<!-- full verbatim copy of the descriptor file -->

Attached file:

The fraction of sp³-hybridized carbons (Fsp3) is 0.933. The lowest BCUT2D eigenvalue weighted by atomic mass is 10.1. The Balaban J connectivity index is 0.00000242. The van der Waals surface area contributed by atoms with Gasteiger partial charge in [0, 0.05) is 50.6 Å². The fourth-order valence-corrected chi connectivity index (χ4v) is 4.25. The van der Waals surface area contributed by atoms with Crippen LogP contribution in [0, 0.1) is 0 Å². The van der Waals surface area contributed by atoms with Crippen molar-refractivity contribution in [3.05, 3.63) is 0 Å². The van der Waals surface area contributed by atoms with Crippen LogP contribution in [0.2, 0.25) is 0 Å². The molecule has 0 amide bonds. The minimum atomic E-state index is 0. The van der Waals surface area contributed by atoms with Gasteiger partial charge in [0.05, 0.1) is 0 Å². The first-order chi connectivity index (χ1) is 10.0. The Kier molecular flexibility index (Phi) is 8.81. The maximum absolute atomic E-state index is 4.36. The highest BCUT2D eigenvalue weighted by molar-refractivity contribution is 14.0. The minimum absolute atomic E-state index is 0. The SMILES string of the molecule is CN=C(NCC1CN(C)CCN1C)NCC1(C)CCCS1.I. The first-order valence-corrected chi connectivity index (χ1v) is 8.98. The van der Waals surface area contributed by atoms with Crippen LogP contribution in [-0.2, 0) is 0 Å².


The fraction of sp³-hybridized carbons (Fsp3) is 0.933. The lowest BCUT2D eigenvalue weighted by atomic mass is 10.1. The Balaban J connectivity index is 0.00000242. The van der Waals surface area contributed by atoms with Gasteiger partial charge in [0, 0.05) is 50.6 Å². The fourth-order valence-corrected chi connectivity index (χ4v) is 4.25. The van der Waals surface area contributed by atoms with Crippen LogP contribution in [0, 0.1) is 0 Å². The van der Waals surface area contributed by atoms with Crippen molar-refractivity contribution in [3.05, 3.63) is 0 Å². The van der Waals surface area contributed by atoms with Crippen LogP contribution in [0.2, 0.25) is 0 Å². The molecule has 0 amide bonds. The minimum atomic E-state index is 0. The van der Waals surface area contributed by atoms with Gasteiger partial charge in [0.05, 0.1) is 0 Å². The first-order chi connectivity index (χ1) is 10.0. The Kier molecular flexibility index (Phi) is 8.81. The maximum absolute atomic E-state index is 4.36. The highest BCUT2D eigenvalue weighted by molar-refractivity contribution is 14.0. The minimum absolute atomic E-state index is 0. The SMILES string of the molecule is CN=C(NCC1CN(C)CCN1C)NCC1(C)CCCS1.I. The first-order valence-corrected chi connectivity index (χ1v) is 8.98. The van der Waals surface area contributed by atoms with Crippen LogP contribution in [-0.2, 0) is 0 Å².